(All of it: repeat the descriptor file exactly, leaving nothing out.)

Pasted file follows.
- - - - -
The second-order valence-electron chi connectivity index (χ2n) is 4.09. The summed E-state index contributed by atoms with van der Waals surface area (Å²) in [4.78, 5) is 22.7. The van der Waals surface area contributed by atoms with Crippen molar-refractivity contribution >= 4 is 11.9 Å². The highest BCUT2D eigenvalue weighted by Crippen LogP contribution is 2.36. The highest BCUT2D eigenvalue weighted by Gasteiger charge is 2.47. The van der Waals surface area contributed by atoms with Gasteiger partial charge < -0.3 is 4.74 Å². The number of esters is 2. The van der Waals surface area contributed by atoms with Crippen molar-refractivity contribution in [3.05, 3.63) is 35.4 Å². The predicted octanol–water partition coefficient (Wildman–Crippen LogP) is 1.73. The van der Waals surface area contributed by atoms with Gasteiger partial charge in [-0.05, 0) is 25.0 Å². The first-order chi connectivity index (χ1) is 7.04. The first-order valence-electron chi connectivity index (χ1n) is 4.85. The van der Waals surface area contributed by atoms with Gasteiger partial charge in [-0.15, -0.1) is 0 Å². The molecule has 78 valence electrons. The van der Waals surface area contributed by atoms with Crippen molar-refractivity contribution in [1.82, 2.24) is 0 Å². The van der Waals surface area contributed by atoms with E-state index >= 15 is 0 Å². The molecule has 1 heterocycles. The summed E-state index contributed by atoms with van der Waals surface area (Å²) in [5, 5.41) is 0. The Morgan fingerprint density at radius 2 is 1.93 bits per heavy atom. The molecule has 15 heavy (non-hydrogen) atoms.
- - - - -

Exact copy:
The second-order valence-electron chi connectivity index (χ2n) is 4.09. The summed E-state index contributed by atoms with van der Waals surface area (Å²) in [4.78, 5) is 22.7. The van der Waals surface area contributed by atoms with Crippen molar-refractivity contribution >= 4 is 11.9 Å². The highest BCUT2D eigenvalue weighted by Crippen LogP contribution is 2.36. The highest BCUT2D eigenvalue weighted by Gasteiger charge is 2.47. The van der Waals surface area contributed by atoms with Gasteiger partial charge < -0.3 is 4.74 Å². The number of esters is 2. The van der Waals surface area contributed by atoms with Crippen molar-refractivity contribution in [3.05, 3.63) is 35.4 Å². The predicted octanol–water partition coefficient (Wildman–Crippen LogP) is 1.73. The van der Waals surface area contributed by atoms with Gasteiger partial charge in [-0.05, 0) is 25.0 Å². The first-order chi connectivity index (χ1) is 7.04. The first-order valence-electron chi connectivity index (χ1n) is 4.85. The van der Waals surface area contributed by atoms with Gasteiger partial charge in [-0.15, -0.1) is 0 Å². The molecule has 78 valence electrons. The van der Waals surface area contributed by atoms with Crippen molar-refractivity contribution in [1.82, 2.24) is 0 Å². The van der Waals surface area contributed by atoms with E-state index >= 15 is 0 Å². The molecule has 1 heterocycles. The summed E-state index contributed by atoms with van der Waals surface area (Å²) in [5, 5.41) is 0. The Morgan fingerprint density at radius 2 is 1.93 bits per heavy atom. The molecule has 15 heavy (non-hydrogen) atoms.